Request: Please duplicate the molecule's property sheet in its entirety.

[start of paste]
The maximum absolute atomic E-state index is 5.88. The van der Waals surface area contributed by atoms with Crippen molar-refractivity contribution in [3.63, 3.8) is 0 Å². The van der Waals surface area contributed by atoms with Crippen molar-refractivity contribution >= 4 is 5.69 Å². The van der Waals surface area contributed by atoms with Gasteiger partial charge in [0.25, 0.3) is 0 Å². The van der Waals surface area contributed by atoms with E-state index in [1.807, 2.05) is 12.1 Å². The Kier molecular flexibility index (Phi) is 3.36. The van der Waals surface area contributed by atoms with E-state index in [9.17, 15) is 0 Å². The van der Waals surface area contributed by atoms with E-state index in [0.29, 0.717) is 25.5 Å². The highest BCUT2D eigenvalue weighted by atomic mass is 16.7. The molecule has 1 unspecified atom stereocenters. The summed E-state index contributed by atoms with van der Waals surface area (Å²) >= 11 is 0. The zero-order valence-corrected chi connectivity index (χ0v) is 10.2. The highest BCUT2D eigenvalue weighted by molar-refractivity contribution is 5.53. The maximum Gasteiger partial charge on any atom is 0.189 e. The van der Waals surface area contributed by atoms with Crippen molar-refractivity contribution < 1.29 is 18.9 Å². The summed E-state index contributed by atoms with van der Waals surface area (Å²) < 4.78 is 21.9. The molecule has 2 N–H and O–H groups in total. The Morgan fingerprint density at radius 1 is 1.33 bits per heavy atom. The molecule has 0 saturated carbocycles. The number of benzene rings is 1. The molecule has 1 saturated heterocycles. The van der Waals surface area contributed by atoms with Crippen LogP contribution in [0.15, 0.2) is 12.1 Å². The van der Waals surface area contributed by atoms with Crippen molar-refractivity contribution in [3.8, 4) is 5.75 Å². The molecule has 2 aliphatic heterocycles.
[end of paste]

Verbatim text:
The maximum absolute atomic E-state index is 5.88. The van der Waals surface area contributed by atoms with Crippen molar-refractivity contribution in [3.63, 3.8) is 0 Å². The van der Waals surface area contributed by atoms with Crippen molar-refractivity contribution >= 4 is 5.69 Å². The van der Waals surface area contributed by atoms with Gasteiger partial charge in [0.25, 0.3) is 0 Å². The van der Waals surface area contributed by atoms with E-state index in [1.807, 2.05) is 12.1 Å². The Kier molecular flexibility index (Phi) is 3.36. The van der Waals surface area contributed by atoms with E-state index in [9.17, 15) is 0 Å². The van der Waals surface area contributed by atoms with E-state index in [0.29, 0.717) is 25.5 Å². The highest BCUT2D eigenvalue weighted by atomic mass is 16.7. The molecule has 1 unspecified atom stereocenters. The summed E-state index contributed by atoms with van der Waals surface area (Å²) >= 11 is 0. The zero-order valence-corrected chi connectivity index (χ0v) is 10.2. The highest BCUT2D eigenvalue weighted by molar-refractivity contribution is 5.53. The maximum Gasteiger partial charge on any atom is 0.189 e. The van der Waals surface area contributed by atoms with Crippen molar-refractivity contribution < 1.29 is 18.9 Å². The summed E-state index contributed by atoms with van der Waals surface area (Å²) < 4.78 is 21.9. The molecule has 2 N–H and O–H groups in total. The Morgan fingerprint density at radius 1 is 1.33 bits per heavy atom. The molecule has 0 saturated carbocycles. The number of benzene rings is 1. The molecule has 1 saturated heterocycles. The van der Waals surface area contributed by atoms with Crippen LogP contribution in [0.15, 0.2) is 12.1 Å². The van der Waals surface area contributed by atoms with Crippen molar-refractivity contribution in [3.8, 4) is 5.75 Å². The molecule has 2 aliphatic heterocycles.